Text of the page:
Welcome to the first edition of All About The Habs’ Mailbag! Each week we will be taking questions from the fans and answering them here. Keep a lookout for the Facebook and Twitter posts each weekend and submit your questions as either a comment or tweet.
Answer: Should Boedker make it to free agency, then yes, Marc Bergevin should be looking to sign him. Boedker is a 26-year old left winger, who has put up decent numbers while playing for an Arizona team that just has not had much luck in building a solid offense. Despite this, he has scored 10+ goals in each of the past three seasons and would fit in Montreal’s top six quite nicely. However, the rumors have Boedker looking for a long-term deal, worth reportedly $5.5 million a year, according to Darren Dreger. As good as Boedker may be, this feels a bit too rich for a guy who has never cracked 20 goals yet, coming in at a career high 19 in 2013-14. While his biggest strength is on the power play (18 of his 36 points this season are from the man-advantage), an area where the Canadiens desperately need help, locking in a 26-year old to a big contract could be risky, especially when the Canadiens have many internal contracts to dole out within the next two seasons.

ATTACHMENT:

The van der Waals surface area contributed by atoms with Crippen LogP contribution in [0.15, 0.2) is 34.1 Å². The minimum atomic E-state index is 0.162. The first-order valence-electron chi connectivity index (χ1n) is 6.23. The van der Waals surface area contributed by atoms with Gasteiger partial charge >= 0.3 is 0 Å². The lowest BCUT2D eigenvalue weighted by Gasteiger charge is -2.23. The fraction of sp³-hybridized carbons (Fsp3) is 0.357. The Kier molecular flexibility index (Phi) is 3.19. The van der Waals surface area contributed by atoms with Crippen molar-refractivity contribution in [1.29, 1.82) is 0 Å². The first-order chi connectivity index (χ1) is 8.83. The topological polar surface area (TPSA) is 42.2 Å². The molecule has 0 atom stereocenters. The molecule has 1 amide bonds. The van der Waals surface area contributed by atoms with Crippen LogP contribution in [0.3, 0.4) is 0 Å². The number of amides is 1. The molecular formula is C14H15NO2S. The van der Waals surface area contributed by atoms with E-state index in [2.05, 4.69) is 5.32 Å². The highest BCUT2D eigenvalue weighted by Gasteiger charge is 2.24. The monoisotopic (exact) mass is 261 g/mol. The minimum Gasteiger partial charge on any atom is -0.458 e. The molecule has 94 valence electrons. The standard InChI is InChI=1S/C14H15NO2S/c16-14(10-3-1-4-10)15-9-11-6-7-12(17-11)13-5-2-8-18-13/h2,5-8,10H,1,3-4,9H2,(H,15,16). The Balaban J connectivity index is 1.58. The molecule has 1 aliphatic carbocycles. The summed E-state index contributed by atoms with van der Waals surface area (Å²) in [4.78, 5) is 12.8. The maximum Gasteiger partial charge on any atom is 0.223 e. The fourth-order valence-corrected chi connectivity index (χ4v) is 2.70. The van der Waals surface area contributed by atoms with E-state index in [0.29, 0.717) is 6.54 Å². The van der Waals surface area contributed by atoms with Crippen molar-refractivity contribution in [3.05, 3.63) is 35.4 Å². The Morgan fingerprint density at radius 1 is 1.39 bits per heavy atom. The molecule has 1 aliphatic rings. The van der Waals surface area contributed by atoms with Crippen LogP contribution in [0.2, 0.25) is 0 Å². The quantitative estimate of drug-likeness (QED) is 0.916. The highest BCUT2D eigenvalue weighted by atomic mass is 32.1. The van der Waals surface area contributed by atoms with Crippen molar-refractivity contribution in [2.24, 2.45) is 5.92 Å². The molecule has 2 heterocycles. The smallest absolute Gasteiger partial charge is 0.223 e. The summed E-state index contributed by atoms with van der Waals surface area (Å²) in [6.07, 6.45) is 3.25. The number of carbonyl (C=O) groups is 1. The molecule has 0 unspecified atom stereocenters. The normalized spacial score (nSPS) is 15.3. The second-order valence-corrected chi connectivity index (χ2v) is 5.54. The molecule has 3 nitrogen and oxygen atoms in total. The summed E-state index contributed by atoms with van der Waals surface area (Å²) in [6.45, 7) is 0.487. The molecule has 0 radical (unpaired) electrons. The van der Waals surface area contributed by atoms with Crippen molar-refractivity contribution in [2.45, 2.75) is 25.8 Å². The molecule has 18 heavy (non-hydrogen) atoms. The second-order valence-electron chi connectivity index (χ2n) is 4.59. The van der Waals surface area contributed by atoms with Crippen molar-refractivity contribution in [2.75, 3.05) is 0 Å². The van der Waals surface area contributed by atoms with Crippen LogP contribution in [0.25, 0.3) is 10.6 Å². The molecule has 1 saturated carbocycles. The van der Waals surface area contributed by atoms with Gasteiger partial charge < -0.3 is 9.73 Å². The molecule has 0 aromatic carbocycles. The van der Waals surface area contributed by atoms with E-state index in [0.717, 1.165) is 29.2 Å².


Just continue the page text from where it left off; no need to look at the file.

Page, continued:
If Boedker is willing to take a bridge contract, and I would guess he would not, then I think Bergevin should and would jump on it. But if Bergevin was able to move out a big contract of their own, for example Andrei Markov, then signing Boedker to his ideal contract makes much more sense, as the two would have similar cap hits.
Answer: I don’t think it’s Subban being reluctant, or that the evil coach Michel Therrien is forcing him not to. Subban’s incredibly powerful cannon has been growing in popularity around the league and with this happening, it is forcing opposing coaches to implement a system where Subban will be heavily covered at all times while on the ice, forcing him to be a bit more creative rather than always just blasting one from the point.